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Don’t Laugh at Me: 5 Ways to Help Out International Students

5 Ways to Help Out International Students

5 Ways to Help Out International StudentsStarting university or college is a huge learning curve for everyone. Some students are adjusting to living the post-secondary lifestyle while commuting to school and living at home with their parents; some are just getting settled into their new dorm rooms; and some have traveled great distances to attend school. Everyone is just a little bit unsure about how to manage the year ahead. But, regardless of the kinds of adjustments you find yourself making as you begin your post-secondary journey, you need to remember that others are experiencing new things as well. For instance, international students who have just left their home countries to study abroad might have even bigger adjustments to make than you do. If everyone tries to help each other out, things will go much more smoothly for the whole group. So what can you do to help the international students you meet during your studies?

Tip #1: Offer Assistance

To some international students, even the simplest activities can seem overwhelming. Not knowing or understanding social and cultural norms—or even conventions that might seem incredibly natural to others, like meeting with a professor during office hours or hanging out in the student lounge—can be overwhelming and even embarrassing. Depending on their proficiency in English and their exposure to North American culture, international students might avoid many activities that would ultimately prove helpful or enjoyable to them simply because they’re anxious about participating in these activities.

As a person who is familiar with your own country’s cultural norms, you can be a great help to international students in these types of situations. All it takes is a friendly inquiry to see if there is anything you can do to help a foreign classmate who is struggling. If you can clearly see that someone is having a hard time, offer to help. Be a real Canadian about it: be nice. Remember that a small and simple act of courtesy on your part might make a huge difference to someone else.

Tip #2: Be Patient

If you are having a conversation with an international student whose first language isn’t English, you might have to speak a bit more slowly than you’re used to. You both might have a hard time understanding each other’s accents, and it might take the person you’re speaking to some extra time to plan sentences before saying them.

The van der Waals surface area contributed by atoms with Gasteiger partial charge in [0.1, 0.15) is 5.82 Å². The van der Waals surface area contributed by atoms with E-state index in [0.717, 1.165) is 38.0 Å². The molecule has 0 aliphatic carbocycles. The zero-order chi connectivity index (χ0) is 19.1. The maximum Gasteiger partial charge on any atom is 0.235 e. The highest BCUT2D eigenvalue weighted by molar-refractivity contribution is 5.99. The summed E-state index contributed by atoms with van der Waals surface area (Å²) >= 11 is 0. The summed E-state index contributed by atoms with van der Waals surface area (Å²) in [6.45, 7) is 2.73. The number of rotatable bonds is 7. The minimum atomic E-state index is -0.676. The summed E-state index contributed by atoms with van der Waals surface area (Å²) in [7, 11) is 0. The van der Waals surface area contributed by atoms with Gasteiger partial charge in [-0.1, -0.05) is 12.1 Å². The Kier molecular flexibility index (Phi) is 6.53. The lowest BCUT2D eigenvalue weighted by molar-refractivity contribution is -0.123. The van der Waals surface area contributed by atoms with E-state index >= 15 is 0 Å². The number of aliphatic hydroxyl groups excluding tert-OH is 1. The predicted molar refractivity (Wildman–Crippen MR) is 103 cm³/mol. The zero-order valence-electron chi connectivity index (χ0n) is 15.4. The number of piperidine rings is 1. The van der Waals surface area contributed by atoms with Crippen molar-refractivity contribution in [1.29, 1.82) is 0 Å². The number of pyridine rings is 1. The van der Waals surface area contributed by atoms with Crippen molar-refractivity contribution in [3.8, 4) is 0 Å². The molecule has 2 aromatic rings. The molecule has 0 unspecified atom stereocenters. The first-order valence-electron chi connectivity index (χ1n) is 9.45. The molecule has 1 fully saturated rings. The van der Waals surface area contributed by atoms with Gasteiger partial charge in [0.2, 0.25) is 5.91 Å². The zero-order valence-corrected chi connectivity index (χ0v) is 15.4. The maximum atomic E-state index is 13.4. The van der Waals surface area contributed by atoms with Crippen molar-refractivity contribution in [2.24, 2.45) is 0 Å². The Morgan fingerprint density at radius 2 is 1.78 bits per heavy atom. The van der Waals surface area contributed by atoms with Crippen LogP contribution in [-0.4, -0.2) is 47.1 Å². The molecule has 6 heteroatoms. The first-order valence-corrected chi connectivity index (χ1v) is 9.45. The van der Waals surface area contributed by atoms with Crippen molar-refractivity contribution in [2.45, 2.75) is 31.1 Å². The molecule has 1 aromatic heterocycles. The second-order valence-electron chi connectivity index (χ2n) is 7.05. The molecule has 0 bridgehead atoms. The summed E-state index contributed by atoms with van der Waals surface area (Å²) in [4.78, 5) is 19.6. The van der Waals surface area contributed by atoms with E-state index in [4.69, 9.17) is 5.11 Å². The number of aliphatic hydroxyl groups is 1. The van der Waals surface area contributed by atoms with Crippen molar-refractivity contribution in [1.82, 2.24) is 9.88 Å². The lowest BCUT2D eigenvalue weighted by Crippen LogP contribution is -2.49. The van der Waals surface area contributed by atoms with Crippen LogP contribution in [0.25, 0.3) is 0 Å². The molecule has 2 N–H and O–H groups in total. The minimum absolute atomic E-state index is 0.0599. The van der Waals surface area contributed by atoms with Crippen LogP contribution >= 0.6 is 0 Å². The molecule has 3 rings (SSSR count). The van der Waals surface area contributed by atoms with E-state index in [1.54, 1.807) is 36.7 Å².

The fact that language barriers can be frustrating is no excuse for avoiding them. This goes for international and native students alike. International students should make a point of talking to native speakers to improve their speaking and listening skills, and native speakers should engage in these conversations just as they would with any other conversation. You should also keep in mind that people who are learning a second language often have better listening than speaking skills. This means that, while international students might need a moment to organize their response to your question, they very likely did understand the question. Being patient and making friends with international students is well worth it, as you’ll likely learn as much from them as they will from you.

Tip #3: Be Willing to Learn

Depending on where you come from and what experiences you’ve had, your time at university might be your first real exposure to different cultures, and that in itself can be intimidating. Remember that university is not the time to stick to your comfort zone—you’re there to learn, after all! Becoming friends with international students means that you get to teach each other about your respective cultures. Even if you haven’t traveled to another country to study, you can still learn about and appreciate them. Be open to learning about your new friends’ families, religious beliefs, favorite foods, and languages. They get to learn about your life; you get to learn about their lives. This will help you appreciate each other on both a personal and cultural level. Of course, this will work out only if you’re willing not just to teach others about your own culture but to learn about theirs in return.

Tip #4: Be Inclusive